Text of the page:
Coupon Lingo

Are you new to the coupon world? Have you started visiting coupon blogs and find it difficult to decipher the coupon lingo? To encourage you to use coupons and be able to understand the coupon slang, here is a glossary of coupon terms that you will be likely to see on coupon-focused sites, like Extreme Savings Canada.


$1/1: $1 off of one item

$2/1: $2 off of one item

$1/2: $1 off when you buy two products

BOGO: buy one get one. In the case of BOGO coupons, there will be cases when it’s buy one and get one for free and when it’s buy one and get the other at half price. Don’t forget to read the text in fine print.

Coupon Insert: These are coupons inserted in Sunday newspapers. SmartSource, P&G, General Mills include such coupons in local and national newspapers. Some bloggers may refer to inserts by mentioning the date when the insert came out. Example: 3/10/14.

Couponer: A person who searches for, collects and saves coupons for future use, like during grocery shopping.

EXP/EX: Expires or expiration date

FAR (free after rebate): A rebate form that you can fill out and send to the manufacturer along with the receipt (to acknowledge the purchase of the product).

IP: Internet printable. In other words, this is the coupon that you can print directly on your home printer.

IVC: Instant Value Coupon - a coupon or a discount present in the weekly flyer. You can stack an IVC with a manufacturer coupon.

M2H Coupons: mail-to-home coupons. Such coupons arrive by regular mail after you order them on a website.

MIR: Mail-in Rebate – a traditional manufacturer rebate. You would mail in the rebate form along with the receipt to the respective manufacturer.

MFR Q or MQ: manufacturer coupon.

One Coupon Per Purchase: This is a usual mention on the majority of coupons. This means that you may use one coupon per item. Say, you have a $1 coupon on a 4-pack of yogurt. You may not use 2 or 3 coupons of the same kind on the same item.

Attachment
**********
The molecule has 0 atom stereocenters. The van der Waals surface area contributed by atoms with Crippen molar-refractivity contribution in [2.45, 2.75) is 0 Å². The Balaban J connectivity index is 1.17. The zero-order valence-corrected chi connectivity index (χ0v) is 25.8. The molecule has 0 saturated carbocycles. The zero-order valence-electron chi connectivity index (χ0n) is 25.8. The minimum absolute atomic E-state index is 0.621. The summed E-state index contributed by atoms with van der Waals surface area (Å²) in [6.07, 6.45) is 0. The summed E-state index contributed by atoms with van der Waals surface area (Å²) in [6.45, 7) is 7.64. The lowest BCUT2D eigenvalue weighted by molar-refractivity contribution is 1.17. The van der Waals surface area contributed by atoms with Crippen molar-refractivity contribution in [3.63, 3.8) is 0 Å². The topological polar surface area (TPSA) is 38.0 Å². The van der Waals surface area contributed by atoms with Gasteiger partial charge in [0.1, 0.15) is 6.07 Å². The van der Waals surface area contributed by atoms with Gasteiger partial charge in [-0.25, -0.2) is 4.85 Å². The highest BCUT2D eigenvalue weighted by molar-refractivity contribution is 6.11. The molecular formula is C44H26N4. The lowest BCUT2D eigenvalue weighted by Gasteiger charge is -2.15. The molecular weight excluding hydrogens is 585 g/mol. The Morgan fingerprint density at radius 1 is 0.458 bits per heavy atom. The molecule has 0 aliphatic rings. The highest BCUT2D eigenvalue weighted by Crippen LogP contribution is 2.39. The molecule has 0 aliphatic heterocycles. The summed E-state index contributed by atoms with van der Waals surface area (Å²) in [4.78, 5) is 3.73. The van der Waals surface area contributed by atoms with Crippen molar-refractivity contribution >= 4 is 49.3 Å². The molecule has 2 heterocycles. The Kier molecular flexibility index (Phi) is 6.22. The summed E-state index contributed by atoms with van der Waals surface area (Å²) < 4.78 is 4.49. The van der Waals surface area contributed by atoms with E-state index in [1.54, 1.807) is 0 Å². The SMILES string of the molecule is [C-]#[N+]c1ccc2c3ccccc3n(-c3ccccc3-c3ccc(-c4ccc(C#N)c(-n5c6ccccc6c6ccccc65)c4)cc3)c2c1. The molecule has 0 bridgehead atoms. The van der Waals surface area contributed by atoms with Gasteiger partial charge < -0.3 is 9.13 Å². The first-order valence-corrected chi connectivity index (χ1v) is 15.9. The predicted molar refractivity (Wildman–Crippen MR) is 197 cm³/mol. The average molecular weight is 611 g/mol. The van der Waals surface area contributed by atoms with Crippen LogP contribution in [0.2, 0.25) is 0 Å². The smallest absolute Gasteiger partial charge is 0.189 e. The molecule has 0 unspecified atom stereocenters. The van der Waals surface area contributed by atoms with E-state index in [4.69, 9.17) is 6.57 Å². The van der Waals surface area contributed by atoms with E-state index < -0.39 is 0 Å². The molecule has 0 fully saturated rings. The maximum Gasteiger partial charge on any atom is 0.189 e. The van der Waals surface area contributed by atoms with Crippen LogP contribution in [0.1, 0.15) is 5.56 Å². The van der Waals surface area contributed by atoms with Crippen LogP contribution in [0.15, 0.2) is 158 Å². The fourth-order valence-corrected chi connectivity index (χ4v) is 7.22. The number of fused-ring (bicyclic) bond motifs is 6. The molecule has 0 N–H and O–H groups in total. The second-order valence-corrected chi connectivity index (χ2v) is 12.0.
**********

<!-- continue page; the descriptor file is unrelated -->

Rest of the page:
One Coupon Per Transaction: This condition limits you to using only one of that particular coupon on your shopping trip. For example, if you have a $10 off of a $70 purchase coupon, you will be able to apply this coupon on one transaction of $70 and more.

OOP: Out of pocket – the dollar amount you will pay at your store without any coupons or rewards you’ll get.

OYNO: On Your Next Order – sometimes you get a coupon or a reward in a store that they want you to use during your next trip to that store.

P@H Coupons: Print-at-home coupons - coupons that you can download and print on your home printer immediately.

PSA: Prices Start At – when a group of products is included in a sale, the ad may note that the lowest priced item would be at, say, $1.99 and the prices go up from there.

Purchase: It is actually any item bought. If you bought 25 items, these would be 25 purchases.

Q: Coupon

Rain Check: When an item is on sale, but out of stock, you can approach the store manager and request a rain check that will allow you to buy that product when it’s back in stock. The idea is that you will buy this product at the sale price with the rain check.

Stacking: Using 2 promotions (say, 2 coupons) together. The usual scenario is to use a store coupon and a manufacturer coupon on one item so as to increase your savings.

Stockpile: Buy a lot of items of the same product at a reduced price at a time so that to save and profit from the offer.

Transaction: A transaction is your entire purchase. If you buy 30 products and pay for them, this is one transaction.

UPC: Universal Product Code – the bar code printed on products that’s scanned at the register.

WYB: When You Buy – Some offers in store may require you to buy several products to benefit from the promotion. Say, when you buy three of this brand’s pastas you will get a pack of biscuits for free.

Now that you are ready to start couponing, check these coupons out and start saving!

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